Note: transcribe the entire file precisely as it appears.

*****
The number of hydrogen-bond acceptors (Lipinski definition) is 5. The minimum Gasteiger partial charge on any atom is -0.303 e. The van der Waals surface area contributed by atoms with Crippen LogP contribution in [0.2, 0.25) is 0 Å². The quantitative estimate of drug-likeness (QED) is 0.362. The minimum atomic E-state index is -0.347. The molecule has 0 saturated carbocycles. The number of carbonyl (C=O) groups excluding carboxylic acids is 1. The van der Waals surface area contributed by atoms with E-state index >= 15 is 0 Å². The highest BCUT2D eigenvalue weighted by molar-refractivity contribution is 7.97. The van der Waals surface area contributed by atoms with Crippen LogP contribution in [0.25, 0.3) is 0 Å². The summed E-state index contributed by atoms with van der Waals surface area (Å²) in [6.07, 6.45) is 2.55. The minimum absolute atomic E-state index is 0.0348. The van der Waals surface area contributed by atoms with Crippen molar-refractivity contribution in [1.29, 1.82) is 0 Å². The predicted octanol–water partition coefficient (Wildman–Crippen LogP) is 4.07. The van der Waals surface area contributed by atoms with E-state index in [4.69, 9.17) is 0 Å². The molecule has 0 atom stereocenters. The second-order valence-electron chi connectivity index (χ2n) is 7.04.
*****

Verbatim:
The number of hydrogen-bond acceptors (Lipinski definition) is 5. The minimum Gasteiger partial charge on any atom is -0.303 e. The van der Waals surface area contributed by atoms with Crippen LogP contribution in [0.2, 0.25) is 0 Å². The quantitative estimate of drug-likeness (QED) is 0.362. The minimum atomic E-state index is -0.347. The molecule has 0 saturated carbocycles. The number of carbonyl (C=O) groups excluding carboxylic acids is 1. The van der Waals surface area contributed by atoms with E-state index >= 15 is 0 Å². The highest BCUT2D eigenvalue weighted by molar-refractivity contribution is 7.97. The van der Waals surface area contributed by atoms with Crippen LogP contribution in [0.25, 0.3) is 0 Å². The summed E-state index contributed by atoms with van der Waals surface area (Å²) in [6.07, 6.45) is 2.55. The minimum absolute atomic E-state index is 0.0348. The van der Waals surface area contributed by atoms with Crippen molar-refractivity contribution in [1.29, 1.82) is 0 Å². The predicted octanol–water partition coefficient (Wildman–Crippen LogP) is 4.07. The van der Waals surface area contributed by atoms with E-state index in [4.69, 9.17) is 0 Å². The molecule has 0 atom stereocenters. The second-order valence-electron chi connectivity index (χ2n) is 7.04.